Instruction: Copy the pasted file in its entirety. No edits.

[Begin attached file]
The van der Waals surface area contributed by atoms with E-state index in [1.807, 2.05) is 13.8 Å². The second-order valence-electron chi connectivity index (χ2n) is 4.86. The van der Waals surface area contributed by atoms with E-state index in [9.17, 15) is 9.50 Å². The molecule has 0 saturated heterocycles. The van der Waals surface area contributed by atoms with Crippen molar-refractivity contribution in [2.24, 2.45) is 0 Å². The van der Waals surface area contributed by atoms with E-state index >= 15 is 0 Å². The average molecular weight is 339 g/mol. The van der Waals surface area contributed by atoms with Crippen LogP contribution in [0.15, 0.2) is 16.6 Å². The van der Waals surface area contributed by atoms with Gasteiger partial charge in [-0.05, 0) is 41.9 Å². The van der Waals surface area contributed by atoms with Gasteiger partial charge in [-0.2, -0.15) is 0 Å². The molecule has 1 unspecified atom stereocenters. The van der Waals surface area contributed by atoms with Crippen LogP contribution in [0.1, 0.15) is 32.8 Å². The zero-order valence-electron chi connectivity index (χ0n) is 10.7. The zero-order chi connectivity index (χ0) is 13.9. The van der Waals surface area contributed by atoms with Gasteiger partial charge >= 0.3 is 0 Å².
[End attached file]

The van der Waals surface area contributed by atoms with E-state index in [1.807, 2.05) is 13.8 Å². The second-order valence-electron chi connectivity index (χ2n) is 4.86. The van der Waals surface area contributed by atoms with E-state index in [9.17, 15) is 9.50 Å². The molecule has 0 saturated heterocycles. The van der Waals surface area contributed by atoms with Crippen molar-refractivity contribution in [2.24, 2.45) is 0 Å². The van der Waals surface area contributed by atoms with E-state index >= 15 is 0 Å². The average molecular weight is 339 g/mol. The van der Waals surface area contributed by atoms with Crippen LogP contribution in [0.15, 0.2) is 16.6 Å². The van der Waals surface area contributed by atoms with Gasteiger partial charge in [-0.05, 0) is 41.9 Å². The van der Waals surface area contributed by atoms with Gasteiger partial charge in [-0.2, -0.15) is 0 Å². The molecule has 1 unspecified atom stereocenters. The van der Waals surface area contributed by atoms with Crippen LogP contribution in [0.1, 0.15) is 32.8 Å². The zero-order valence-electron chi connectivity index (χ0n) is 10.7. The zero-order chi connectivity index (χ0) is 13.9. The van der Waals surface area contributed by atoms with Gasteiger partial charge >= 0.3 is 0 Å².